Wed Aug 3, 2016 9:12AM
View of a sign outside the building where Panama-based Mossack Fonseca law firm offices are in Panama City, on May 9, 2016. (AFP)
View of a sign outside the building where Panama-based Mossack Fonseca law firm offices are in Panama City, on May 9, 2016. (AFP)
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Is Africa now being carved up by a complicated web of offshore accounts, tax havens and tricky paper trails? New research seems to suggest this is exactly what’s going on.

Offshore companies connected to 44 of Africa’s 54 countries disturbingly appear in the Panama Papers leak. Over 1,400 companies in the files of offshore law firm Mossack Fonseca have names that indicate mining or resource extraction interests – raising fresh concerns about how tax havens can be used to exploit the natural wealth of the world’s poorest continent.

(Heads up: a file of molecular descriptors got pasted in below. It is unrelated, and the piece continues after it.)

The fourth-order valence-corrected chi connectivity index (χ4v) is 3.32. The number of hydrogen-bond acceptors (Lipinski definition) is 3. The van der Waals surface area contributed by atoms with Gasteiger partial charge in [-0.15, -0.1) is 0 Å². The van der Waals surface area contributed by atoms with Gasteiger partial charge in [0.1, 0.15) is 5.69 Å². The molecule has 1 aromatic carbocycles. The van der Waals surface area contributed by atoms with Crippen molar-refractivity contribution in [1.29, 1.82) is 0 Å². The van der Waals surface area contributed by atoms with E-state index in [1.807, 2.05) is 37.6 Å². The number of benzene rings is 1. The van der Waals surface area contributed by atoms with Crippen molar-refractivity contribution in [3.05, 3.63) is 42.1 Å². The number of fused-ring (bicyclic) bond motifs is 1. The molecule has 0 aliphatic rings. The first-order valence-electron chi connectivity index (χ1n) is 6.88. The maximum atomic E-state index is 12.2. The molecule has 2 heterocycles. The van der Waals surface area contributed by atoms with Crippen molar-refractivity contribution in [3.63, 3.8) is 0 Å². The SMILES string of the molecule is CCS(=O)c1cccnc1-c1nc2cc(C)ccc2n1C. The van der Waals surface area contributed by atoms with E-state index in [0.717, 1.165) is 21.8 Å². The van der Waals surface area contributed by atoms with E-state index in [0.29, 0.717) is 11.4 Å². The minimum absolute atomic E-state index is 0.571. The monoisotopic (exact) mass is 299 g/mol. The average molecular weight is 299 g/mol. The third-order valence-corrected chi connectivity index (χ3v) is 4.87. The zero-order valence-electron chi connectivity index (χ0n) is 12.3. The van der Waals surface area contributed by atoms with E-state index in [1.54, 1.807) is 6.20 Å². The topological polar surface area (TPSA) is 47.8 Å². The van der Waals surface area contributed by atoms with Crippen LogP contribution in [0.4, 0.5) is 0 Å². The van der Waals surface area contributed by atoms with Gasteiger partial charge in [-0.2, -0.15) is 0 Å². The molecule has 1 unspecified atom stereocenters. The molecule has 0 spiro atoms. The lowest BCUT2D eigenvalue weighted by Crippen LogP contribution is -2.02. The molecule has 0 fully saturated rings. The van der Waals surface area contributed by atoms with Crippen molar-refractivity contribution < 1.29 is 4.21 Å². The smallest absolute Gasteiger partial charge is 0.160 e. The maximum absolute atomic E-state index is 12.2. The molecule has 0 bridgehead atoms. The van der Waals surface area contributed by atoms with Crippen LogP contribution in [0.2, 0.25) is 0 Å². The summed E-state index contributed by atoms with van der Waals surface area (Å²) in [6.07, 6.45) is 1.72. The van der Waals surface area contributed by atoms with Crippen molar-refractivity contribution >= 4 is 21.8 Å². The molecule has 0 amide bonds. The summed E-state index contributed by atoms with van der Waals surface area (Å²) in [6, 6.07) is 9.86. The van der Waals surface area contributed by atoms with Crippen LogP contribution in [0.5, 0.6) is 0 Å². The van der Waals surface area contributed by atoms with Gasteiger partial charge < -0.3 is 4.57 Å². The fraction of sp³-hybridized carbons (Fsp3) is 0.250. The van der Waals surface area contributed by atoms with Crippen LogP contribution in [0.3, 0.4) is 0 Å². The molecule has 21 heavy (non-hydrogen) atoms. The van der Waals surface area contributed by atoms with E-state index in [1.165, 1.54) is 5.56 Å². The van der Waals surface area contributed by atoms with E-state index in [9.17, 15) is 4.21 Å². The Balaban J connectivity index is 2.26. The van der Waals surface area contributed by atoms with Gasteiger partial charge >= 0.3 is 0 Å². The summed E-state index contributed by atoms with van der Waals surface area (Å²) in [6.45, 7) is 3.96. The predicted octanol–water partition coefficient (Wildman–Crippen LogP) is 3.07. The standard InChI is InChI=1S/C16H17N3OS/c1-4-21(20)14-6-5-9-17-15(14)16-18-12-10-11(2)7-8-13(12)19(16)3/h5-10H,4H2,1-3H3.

The scramble for Africa was once defined by men with guns forcibly taking what they wanted. Today, new research published by African partners of the International Consortium of Investigative Journalists – ICIJ – which coordinated the initial investigation into Mossack Fonseca’s leaked files uncovered multiple areas of concern. Mossack Fonseca has long insisted it adheres to the letter and spirit of the law but with African interests being carved up, is it time to act?